“I asked you back so I could report my initial findings. First of all, I found Mark to be adorable, lovable, and well-mannered. I liked him immediately.”
“We’ve tried to raise him properly,” his father replied.
“Well, you’ve done a fantastic job. Given Mark’s unusual background, I’m truly amazed he’s turned out so well. I’m also very impressed with his use of language. In fact, I’ve never seen anyone like him.”
“He likes the library books we bring home,” his mother said. “He can even read them.”
“Yes, he showed me,” Dr. Winters replied. “But now,” she continued more solemnly, “just as I suspected, Mark is partially aware of what happened to him and is terrified of it.”
“How is that possible?” the mother asked. “We’ve never told him about it and have been careful so he wouldn’t find out in any other way.”
“I’m not sure. He could have subconsciously picked up bits and pieces, and has now put them together. Because he is so gifted, who knows what he’s capable of? His mind could also have been so sufficiently developed at four months that he was always subconsciously aware of what happened to him. The incidents at the lake and the used-car lot then brought it all to the surface.”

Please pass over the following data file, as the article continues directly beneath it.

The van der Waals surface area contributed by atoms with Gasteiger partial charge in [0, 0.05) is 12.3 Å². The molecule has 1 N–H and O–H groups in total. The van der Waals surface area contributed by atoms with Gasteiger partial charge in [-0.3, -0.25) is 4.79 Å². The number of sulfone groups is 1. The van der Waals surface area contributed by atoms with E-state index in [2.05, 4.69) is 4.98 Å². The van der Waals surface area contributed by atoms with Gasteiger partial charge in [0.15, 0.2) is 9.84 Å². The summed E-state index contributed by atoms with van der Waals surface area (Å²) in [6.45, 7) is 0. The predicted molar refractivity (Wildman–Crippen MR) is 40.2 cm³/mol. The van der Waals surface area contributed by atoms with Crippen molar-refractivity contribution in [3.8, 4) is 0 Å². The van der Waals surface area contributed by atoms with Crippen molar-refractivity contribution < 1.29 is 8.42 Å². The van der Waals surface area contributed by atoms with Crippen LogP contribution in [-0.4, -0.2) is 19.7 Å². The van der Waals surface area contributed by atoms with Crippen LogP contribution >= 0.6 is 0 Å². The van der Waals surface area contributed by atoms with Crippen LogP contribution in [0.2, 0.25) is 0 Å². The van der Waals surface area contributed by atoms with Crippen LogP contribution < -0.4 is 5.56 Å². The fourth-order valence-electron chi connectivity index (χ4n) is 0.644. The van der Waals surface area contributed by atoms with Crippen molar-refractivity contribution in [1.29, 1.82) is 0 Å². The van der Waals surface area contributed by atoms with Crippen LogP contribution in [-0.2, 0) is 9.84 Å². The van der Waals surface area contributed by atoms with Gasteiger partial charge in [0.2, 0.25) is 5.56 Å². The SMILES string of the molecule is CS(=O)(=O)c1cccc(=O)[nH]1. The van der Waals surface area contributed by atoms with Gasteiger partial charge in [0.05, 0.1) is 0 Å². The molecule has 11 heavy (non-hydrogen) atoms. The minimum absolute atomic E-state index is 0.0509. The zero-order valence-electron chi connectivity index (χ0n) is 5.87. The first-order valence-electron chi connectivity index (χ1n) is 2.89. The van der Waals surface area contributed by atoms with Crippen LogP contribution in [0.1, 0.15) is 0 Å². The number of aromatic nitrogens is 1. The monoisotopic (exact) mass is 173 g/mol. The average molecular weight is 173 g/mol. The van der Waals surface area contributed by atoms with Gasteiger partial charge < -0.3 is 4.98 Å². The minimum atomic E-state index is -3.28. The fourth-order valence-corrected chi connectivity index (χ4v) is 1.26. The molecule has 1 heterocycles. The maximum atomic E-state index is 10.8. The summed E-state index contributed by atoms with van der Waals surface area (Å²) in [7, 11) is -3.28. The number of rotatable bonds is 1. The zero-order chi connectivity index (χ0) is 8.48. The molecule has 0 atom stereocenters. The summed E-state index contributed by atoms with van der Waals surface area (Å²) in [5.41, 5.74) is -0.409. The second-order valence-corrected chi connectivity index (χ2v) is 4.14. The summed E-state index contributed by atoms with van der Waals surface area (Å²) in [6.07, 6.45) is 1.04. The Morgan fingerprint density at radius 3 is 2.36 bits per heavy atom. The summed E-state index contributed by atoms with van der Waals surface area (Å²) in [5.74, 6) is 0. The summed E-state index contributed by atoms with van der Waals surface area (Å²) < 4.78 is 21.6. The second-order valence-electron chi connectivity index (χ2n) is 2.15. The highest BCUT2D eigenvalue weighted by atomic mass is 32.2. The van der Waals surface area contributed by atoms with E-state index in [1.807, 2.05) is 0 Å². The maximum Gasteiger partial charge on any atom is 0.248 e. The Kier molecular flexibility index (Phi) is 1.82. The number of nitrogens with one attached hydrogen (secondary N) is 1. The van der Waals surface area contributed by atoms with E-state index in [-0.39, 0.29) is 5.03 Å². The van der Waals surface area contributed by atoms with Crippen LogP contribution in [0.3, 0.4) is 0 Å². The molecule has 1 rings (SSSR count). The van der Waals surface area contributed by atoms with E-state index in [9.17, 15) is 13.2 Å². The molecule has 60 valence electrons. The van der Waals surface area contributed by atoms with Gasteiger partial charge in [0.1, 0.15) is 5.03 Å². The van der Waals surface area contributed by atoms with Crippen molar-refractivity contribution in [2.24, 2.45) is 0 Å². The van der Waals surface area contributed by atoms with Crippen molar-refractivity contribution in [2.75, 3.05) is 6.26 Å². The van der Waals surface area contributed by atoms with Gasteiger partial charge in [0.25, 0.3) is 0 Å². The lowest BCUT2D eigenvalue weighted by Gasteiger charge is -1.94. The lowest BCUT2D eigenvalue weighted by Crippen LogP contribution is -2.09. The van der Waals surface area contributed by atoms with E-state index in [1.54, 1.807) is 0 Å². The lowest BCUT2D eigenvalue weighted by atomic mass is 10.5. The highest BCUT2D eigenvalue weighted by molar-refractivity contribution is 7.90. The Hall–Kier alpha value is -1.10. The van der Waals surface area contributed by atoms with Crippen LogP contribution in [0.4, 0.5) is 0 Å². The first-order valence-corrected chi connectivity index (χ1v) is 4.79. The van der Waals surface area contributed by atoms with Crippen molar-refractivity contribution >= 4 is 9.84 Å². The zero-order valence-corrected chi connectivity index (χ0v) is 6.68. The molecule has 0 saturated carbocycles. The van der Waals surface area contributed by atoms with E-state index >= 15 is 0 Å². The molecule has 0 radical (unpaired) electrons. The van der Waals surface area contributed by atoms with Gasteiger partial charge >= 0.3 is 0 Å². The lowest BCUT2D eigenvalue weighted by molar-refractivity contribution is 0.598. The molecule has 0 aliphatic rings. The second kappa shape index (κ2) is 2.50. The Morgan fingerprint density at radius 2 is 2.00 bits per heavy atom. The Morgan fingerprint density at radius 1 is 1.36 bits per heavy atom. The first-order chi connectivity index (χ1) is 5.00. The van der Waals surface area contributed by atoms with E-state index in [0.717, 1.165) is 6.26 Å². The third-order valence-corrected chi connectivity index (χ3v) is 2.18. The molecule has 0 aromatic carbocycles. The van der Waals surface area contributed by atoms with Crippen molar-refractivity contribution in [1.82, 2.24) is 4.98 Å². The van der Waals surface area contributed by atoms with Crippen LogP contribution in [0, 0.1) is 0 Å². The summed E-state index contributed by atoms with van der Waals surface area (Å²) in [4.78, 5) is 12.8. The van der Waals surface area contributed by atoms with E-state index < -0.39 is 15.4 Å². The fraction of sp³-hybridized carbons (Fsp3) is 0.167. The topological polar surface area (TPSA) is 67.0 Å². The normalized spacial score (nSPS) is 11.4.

“What happens now?”
“At home tonight, I want you, in the best, most compassionate way you can, to tell him everything. I can’t treat him until he knows the truth.”
“I don’t think we can,” the mother sobbed. “I can’t bear to hurt him. Couldn’t you do it?”
“No,” Dr. Winters sympathetically but firmly replied. “If I told him, he could lose confidence and trust in you, irreparably damaging your relationship.”
Both parents slowly nodded.